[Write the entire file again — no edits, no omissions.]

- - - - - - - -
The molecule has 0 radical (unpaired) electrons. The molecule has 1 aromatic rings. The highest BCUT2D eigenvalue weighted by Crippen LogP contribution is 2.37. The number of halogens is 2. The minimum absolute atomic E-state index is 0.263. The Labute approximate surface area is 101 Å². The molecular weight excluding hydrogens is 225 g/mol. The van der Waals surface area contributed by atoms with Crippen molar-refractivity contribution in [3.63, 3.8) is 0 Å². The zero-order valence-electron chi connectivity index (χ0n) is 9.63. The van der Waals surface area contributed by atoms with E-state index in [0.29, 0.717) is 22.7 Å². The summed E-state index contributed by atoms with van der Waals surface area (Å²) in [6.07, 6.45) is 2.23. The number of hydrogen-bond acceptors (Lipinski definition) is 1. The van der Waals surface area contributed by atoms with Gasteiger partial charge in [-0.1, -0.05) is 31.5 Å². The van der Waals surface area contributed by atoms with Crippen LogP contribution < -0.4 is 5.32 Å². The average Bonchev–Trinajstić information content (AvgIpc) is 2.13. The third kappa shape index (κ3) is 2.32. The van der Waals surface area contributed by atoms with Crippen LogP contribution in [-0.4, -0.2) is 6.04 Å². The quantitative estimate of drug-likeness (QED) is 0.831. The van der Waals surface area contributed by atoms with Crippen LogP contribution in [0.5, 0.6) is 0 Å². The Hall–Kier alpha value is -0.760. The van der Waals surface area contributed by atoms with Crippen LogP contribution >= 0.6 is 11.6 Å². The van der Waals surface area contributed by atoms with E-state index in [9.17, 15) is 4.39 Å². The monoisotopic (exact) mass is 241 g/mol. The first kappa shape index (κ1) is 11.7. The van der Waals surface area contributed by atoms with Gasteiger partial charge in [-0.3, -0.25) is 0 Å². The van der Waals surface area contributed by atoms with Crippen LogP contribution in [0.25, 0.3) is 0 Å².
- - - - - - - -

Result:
The molecule has 0 radical (unpaired) electrons. The molecule has 1 aromatic rings. The highest BCUT2D eigenvalue weighted by Crippen LogP contribution is 2.37. The number of halogens is 2. The minimum absolute atomic E-state index is 0.263. The Labute approximate surface area is 101 Å². The molecular weight excluding hydrogens is 225 g/mol. The van der Waals surface area contributed by atoms with Crippen molar-refractivity contribution in [3.63, 3.8) is 0 Å². The zero-order valence-electron chi connectivity index (χ0n) is 9.63. The van der Waals surface area contributed by atoms with E-state index in [0.29, 0.717) is 22.7 Å². The summed E-state index contributed by atoms with van der Waals surface area (Å²) in [6.07, 6.45) is 2.23. The number of hydrogen-bond acceptors (Lipinski definition) is 1. The van der Waals surface area contributed by atoms with Gasteiger partial charge in [-0.1, -0.05) is 31.5 Å². The van der Waals surface area contributed by atoms with Crippen LogP contribution < -0.4 is 5.32 Å². The average Bonchev–Trinajstić information content (AvgIpc) is 2.13. The third kappa shape index (κ3) is 2.32. The van der Waals surface area contributed by atoms with Crippen LogP contribution in [-0.4, -0.2) is 6.04 Å². The quantitative estimate of drug-likeness (QED) is 0.831. The van der Waals surface area contributed by atoms with Crippen LogP contribution in [0.5, 0.6) is 0 Å². The Hall–Kier alpha value is -0.760. The van der Waals surface area contributed by atoms with Crippen LogP contribution >= 0.6 is 11.6 Å². The van der Waals surface area contributed by atoms with E-state index in [9.17, 15) is 4.39 Å². The monoisotopic (exact) mass is 241 g/mol. The first kappa shape index (κ1) is 11.7. The van der Waals surface area contributed by atoms with Gasteiger partial charge in [-0.3, -0.25) is 0 Å². The van der Waals surface area contributed by atoms with Crippen LogP contribution in [0.25, 0.3) is 0 Å².